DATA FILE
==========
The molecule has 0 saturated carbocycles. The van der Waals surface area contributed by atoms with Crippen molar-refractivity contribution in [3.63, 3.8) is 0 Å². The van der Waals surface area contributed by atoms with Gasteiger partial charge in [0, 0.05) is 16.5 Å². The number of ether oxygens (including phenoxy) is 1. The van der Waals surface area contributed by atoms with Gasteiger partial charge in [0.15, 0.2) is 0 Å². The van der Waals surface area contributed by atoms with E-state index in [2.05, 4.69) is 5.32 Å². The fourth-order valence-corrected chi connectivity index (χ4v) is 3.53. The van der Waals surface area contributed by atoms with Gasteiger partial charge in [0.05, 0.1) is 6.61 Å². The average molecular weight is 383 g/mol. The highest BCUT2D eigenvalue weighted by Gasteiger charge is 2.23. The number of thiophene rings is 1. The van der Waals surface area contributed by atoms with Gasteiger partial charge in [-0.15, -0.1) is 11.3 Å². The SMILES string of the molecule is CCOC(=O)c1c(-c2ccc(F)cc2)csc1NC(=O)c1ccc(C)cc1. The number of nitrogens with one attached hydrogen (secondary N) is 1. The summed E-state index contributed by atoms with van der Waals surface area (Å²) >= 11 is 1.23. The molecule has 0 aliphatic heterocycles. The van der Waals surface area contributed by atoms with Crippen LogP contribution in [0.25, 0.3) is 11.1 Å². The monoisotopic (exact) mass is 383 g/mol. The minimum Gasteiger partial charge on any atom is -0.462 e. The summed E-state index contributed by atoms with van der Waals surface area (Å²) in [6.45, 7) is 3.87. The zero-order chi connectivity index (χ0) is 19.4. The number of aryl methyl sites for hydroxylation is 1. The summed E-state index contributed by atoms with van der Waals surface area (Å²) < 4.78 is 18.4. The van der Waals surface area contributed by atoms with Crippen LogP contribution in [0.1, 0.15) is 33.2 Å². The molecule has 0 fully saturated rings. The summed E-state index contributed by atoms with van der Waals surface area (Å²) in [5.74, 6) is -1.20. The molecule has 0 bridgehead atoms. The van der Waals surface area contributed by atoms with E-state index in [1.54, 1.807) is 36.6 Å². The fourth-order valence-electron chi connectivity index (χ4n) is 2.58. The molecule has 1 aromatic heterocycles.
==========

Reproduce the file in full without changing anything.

The molecule has 0 saturated carbocycles. The van der Waals surface area contributed by atoms with Crippen molar-refractivity contribution in [3.63, 3.8) is 0 Å². The van der Waals surface area contributed by atoms with Gasteiger partial charge in [0, 0.05) is 16.5 Å². The number of ether oxygens (including phenoxy) is 1. The van der Waals surface area contributed by atoms with Gasteiger partial charge in [0.15, 0.2) is 0 Å². The van der Waals surface area contributed by atoms with E-state index in [2.05, 4.69) is 5.32 Å². The fourth-order valence-corrected chi connectivity index (χ4v) is 3.53. The van der Waals surface area contributed by atoms with Gasteiger partial charge in [0.05, 0.1) is 6.61 Å². The average molecular weight is 383 g/mol. The highest BCUT2D eigenvalue weighted by Gasteiger charge is 2.23. The number of thiophene rings is 1. The van der Waals surface area contributed by atoms with Gasteiger partial charge in [-0.15, -0.1) is 11.3 Å². The SMILES string of the molecule is CCOC(=O)c1c(-c2ccc(F)cc2)csc1NC(=O)c1ccc(C)cc1. The number of nitrogens with one attached hydrogen (secondary N) is 1. The summed E-state index contributed by atoms with van der Waals surface area (Å²) >= 11 is 1.23. The molecule has 0 aliphatic heterocycles. The van der Waals surface area contributed by atoms with Crippen LogP contribution in [0.25, 0.3) is 11.1 Å². The monoisotopic (exact) mass is 383 g/mol. The minimum Gasteiger partial charge on any atom is -0.462 e. The summed E-state index contributed by atoms with van der Waals surface area (Å²) in [6.45, 7) is 3.87. The zero-order chi connectivity index (χ0) is 19.4. The number of aryl methyl sites for hydroxylation is 1. The summed E-state index contributed by atoms with van der Waals surface area (Å²) < 4.78 is 18.4. The van der Waals surface area contributed by atoms with Crippen LogP contribution in [0.1, 0.15) is 33.2 Å². The molecule has 0 fully saturated rings. The summed E-state index contributed by atoms with van der Waals surface area (Å²) in [5.74, 6) is -1.20. The molecule has 0 bridgehead atoms. The van der Waals surface area contributed by atoms with E-state index in [1.54, 1.807) is 36.6 Å². The fourth-order valence-electron chi connectivity index (χ4n) is 2.58. The molecule has 1 aromatic heterocycles.